Although the owners of up to 36,000 small and medium-sized enterprises (SMEs) in the UK will no longer have to have their accounts audited, many may not be aware that they can still be required to have an audit if certain criteria are met.
As of 1 October this year, small businesses do not need to subject their accounts to an audit if they meet two out of the three qualifying criteria for small company accounts.
To be exempt, a company must achieve two out of three of the following being fewer than 50 employees or having gross assets totalling no more than £3.26m or a turnover below £6.5m.
In addition, subsidiary companies will be let off mandatory audits if their parent companies guarantee their liabilities, while dormant subsidiaries, up to 67,000 in number, will no longer need to prepare and file annual accounts, provided they receive a similar guarantee.
However, even if a small company meets these criteria, it must still have its accounts audited if a member or members holding at least 10 percent of the nominal value of issued share capital, or holding 10 percent of any class of shares demands it, or, in the case of a company limited by guarantee, 10 percent of its members in number.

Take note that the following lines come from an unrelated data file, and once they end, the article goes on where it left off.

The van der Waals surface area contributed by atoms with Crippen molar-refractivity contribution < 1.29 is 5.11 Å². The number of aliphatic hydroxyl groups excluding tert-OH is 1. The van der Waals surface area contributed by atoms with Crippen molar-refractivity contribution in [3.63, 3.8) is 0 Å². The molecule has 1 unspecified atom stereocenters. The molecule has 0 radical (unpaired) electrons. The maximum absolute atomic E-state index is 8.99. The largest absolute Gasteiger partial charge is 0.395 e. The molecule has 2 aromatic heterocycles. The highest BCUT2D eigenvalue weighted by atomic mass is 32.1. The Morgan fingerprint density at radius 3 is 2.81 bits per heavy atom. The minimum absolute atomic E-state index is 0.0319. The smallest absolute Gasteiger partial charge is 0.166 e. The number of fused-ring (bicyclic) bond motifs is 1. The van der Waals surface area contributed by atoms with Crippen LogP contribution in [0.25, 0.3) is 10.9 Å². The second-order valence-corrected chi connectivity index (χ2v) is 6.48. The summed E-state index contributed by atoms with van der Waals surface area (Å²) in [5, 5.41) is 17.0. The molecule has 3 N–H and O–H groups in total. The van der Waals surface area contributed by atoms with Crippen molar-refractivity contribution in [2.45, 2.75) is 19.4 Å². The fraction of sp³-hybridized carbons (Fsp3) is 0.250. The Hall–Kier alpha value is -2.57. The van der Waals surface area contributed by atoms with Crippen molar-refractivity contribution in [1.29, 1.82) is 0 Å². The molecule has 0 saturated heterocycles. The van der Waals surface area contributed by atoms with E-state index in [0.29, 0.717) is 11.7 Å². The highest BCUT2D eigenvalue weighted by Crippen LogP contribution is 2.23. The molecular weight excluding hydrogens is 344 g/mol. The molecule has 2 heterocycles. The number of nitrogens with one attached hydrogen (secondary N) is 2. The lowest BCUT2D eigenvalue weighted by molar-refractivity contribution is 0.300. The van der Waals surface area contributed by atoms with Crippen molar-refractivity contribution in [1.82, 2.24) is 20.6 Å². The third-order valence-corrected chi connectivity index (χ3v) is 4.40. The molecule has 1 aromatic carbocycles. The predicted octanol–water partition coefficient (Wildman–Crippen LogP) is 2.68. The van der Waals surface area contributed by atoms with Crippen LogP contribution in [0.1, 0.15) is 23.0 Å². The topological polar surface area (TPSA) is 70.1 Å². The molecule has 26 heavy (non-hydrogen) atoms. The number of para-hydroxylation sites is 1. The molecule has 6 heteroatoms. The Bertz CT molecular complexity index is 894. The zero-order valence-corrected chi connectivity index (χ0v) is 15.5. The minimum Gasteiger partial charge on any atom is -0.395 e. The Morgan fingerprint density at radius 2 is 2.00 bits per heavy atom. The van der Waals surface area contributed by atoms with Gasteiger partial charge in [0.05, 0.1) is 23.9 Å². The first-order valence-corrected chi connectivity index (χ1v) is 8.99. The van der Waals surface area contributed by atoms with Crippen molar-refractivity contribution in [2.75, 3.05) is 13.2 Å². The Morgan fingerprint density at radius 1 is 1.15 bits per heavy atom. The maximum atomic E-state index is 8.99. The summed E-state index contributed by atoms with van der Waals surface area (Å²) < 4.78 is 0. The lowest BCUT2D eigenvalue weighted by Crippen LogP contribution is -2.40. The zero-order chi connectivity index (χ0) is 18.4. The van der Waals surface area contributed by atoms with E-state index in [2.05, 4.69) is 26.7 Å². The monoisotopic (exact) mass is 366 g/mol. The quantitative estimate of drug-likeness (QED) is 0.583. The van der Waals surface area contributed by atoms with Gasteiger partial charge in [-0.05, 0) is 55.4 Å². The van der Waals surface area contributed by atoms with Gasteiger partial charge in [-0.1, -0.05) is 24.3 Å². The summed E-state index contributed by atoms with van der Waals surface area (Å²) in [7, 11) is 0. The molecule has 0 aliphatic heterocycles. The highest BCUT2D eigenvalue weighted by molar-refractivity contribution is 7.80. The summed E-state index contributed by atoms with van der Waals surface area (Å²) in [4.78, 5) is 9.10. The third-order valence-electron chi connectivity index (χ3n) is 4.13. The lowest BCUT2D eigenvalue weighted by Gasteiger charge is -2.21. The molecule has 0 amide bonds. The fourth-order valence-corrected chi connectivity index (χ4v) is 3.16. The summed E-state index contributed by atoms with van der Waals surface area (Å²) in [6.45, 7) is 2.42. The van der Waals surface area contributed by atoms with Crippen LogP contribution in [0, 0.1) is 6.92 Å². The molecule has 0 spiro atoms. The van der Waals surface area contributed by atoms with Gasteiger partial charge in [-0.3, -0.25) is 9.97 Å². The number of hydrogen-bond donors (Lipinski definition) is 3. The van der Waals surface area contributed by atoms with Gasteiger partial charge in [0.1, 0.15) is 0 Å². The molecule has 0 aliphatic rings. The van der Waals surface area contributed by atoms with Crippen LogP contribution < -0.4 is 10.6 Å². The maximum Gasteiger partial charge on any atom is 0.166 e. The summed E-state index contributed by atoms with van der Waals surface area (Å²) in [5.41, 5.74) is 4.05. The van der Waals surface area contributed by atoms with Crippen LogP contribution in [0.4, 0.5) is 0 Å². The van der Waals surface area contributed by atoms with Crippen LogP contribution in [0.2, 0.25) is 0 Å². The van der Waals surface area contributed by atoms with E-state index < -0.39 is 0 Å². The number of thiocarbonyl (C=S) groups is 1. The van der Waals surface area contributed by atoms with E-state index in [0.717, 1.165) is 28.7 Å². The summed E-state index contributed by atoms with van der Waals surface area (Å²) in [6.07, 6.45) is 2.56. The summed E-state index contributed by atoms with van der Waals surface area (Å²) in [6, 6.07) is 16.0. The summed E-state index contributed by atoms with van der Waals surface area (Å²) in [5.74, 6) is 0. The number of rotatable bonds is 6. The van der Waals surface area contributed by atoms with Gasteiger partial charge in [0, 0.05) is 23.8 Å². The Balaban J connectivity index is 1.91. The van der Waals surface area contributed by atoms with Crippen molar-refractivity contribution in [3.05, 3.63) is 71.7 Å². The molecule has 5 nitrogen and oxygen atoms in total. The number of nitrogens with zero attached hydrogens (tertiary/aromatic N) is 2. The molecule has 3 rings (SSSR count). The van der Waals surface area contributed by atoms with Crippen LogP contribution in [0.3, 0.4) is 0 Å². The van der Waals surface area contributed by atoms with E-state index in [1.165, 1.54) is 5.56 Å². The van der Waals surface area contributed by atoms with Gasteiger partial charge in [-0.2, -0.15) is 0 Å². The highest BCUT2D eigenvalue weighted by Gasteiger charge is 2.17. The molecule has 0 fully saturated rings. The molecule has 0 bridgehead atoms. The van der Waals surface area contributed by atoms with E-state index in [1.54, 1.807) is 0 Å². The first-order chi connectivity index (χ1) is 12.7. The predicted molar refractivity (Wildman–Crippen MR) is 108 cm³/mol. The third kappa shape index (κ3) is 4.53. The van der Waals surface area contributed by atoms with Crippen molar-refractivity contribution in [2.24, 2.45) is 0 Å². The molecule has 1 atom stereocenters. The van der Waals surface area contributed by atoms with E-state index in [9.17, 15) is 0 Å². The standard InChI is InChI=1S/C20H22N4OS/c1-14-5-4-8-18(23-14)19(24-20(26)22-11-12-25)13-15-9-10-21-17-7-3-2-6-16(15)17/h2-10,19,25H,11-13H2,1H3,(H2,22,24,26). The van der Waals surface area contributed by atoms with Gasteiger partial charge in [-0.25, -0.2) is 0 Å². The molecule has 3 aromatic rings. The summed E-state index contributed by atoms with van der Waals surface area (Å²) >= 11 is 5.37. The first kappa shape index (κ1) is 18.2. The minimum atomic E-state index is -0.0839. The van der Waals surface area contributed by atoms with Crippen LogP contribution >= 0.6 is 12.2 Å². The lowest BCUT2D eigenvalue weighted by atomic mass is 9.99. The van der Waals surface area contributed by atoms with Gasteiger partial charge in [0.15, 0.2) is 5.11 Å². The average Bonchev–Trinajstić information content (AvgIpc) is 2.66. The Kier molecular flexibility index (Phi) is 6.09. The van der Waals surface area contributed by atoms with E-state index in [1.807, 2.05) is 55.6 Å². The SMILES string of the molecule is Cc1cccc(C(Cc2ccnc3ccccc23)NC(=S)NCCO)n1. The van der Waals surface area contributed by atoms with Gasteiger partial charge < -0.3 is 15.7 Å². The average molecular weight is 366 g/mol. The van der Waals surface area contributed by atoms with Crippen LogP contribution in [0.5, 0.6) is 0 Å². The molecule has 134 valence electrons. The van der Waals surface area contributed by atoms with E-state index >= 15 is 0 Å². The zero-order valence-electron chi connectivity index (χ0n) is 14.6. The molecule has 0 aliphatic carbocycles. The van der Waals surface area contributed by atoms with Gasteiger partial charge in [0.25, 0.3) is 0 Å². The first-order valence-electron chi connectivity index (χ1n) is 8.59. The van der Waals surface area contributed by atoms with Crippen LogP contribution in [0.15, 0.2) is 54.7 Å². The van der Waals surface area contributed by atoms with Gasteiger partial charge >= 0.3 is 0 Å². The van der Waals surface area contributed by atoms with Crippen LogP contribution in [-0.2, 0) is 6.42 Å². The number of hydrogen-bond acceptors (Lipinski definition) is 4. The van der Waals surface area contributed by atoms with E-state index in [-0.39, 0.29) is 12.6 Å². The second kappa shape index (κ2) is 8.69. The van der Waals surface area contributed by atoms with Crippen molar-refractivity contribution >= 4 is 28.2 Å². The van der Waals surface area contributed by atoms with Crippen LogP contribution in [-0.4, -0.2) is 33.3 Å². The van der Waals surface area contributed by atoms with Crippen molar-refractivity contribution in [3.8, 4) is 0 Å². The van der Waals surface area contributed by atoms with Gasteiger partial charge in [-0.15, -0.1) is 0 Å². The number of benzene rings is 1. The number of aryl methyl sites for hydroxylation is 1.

The demand for the audit of the accounts should be in the form of a notice to the company, deposited at the registered office at least one month before the end of the financial year in question. The notice may not be given before the financial year to which it relates.
There is no longer a particular category for audit exempt charitable companies in England and Wales or Scotland. These will qualify for audit exemption under company law in the same way as any other company.
As an accountant, Nigel Fry, specialises within the audit and accounting sector.